Academic journal article Studies in the Novel

Robust Body and Social Souls: Reassessing Ronald Firbank's Effeminate Queer Men

Academic journal article Studies in the Novel

Robust Body and Social Souls: Reassessing Ronald Firbank's Effeminate Queer Men

Article excerpt

Attempts to place Ronald Firbank (1886-1926) in the context of the British literary canon have frequently focused on his campy humor and his disjointed, seemingly frivolous style in order to present him as a bridge between a Wildean decadence and modernist experiments in narrative. One early version of this critical trend stems from E. M. Forster, who categorized Firbank as a modern writer belonging to the "fin de siecle" and as an occasionally admirable "butterfly" who wrote "frivolous stuff' and "an untainted series of absurdities" (118, 119). Another, more sympathetic version stems from Evelyn Waugh, who likewise asserted Firbank's association with the decadent nineties but emphasized how Firbank simultaneously avoided outdated "attributions of cause to effect," largely through his humorously proffered "illuminated fragments of the commonplace," fragmented commonplaces being a hallmark of British modernism. Firbank's "literary influence," Waugh argued, derived from his "experiments" with non sequiturs and fragmented "selective" details, all set forth in a "peculiarly appropriate and delicate" fashion (57, 58). Both Forster and (to a greater extent) Waugh appreciate Firbank's reappropriation of Wildean fin-de-siecle fancifulness for modern literary experimentation. Yet, they also characterize Firbank's work as "frivolous" and as "peculiarly... delicate," thereby implying that his writing is somehow effetely idiosyncratic and slight. In doing so, they subtly present his work as an updated version of a pathologically decadent and enervated late-nineteenth-century homoerotic aesthetic.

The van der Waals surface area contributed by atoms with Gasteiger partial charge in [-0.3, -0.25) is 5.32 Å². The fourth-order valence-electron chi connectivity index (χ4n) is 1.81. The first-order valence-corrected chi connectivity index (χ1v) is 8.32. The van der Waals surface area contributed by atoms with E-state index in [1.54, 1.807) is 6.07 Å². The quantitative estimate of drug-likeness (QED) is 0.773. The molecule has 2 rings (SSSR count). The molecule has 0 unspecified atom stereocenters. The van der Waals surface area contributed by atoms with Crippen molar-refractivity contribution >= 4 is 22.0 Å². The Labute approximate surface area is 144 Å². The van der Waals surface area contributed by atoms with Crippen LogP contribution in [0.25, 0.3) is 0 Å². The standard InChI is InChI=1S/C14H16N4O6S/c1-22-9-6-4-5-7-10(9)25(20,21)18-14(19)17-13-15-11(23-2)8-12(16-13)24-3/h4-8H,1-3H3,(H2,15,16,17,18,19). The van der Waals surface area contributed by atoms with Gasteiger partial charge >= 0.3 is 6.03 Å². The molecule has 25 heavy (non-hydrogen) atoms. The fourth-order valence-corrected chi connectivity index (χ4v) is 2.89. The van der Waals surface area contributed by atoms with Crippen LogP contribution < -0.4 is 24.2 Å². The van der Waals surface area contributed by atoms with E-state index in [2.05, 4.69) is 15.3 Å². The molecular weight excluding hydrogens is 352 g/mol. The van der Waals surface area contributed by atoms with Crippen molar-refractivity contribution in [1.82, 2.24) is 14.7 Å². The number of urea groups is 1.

More recent critics have advanced this double-edged line of analysis by describing Firbank's style as technically interesting, yet as semantically uncertain and as pessimistically effete. Jonathan Goldman, for instance, suggests that, as opposed to meaningful modernist experiments in "resignification," Firbank's frivolous dialogue results in the "designification" of language and accompanies "plots" that "follow the same pattern" (303, 302). Jed Mayer argues that in Firbank "[u]tterance is fragmented" and that "disembodied conversations take place in a kind of void," thereby stressing a similarly repetitious vacuity of signification (96). Mayer contends, moreover, that this fragmented style reinforces diverse themes of social "marginalization" (111). According to these critics, Firbank's frivolity and experiments in narrative discontinuities evoke an aura of semantic ephemerality, a lack of solidity, and social estrangement.

Although persuasive, these analyses of Firbank's fragmented literary style, his breakdowns in signification, and his "disembodied" voices echo troubling turn-of-the-twentieth-century conventions that linked same-sex desiring bodies and identities to a degenerate aestheticism, feebleness, and social alienation. Alan Sinfield has traced how the "vaguely disconcerting nexus of effeminacy, leisured idleness, immorality, luxury, insouciance, decadence and aestheticism, which Wilde was perceived as instantiating, was transformed into a brilliantly precise image" of a "queer" identity in the late nineteenth century, an identity that extended, with qualifications, into the modern period (118). One might think here of Forster's withered Platonist Clive Durham in Maurice (written 1913-1914) or Waugh's intensely effeminate Miles Malpractice and Peter Pastmaster in Vile Bodies (1930) or Anthony Blanche and Sebastian Flyte in Brides head Revisited (1945). In a flagrant yet conventional display of misogyny, these overtly feminized queer characters are diversely enervated or decadent aesthetes who end up emotionally alone, psychologically alienated from society, and frequently drunk. While I do not wish to dispute Firbank's lauded role as a stylistic bridge between a fin-de-siecle aestheticism and a fragmentary modernism, I do want to suggest that some of the critical descriptions of this role are problematic. They risk replicating, however unwittingly or sympathetically, early-twentieth-century literary stereotypes that presented same-sex desiring aesthetes as effeminate and as consequently weak, unhealthy, socially alienating, and relatively unproductive. …

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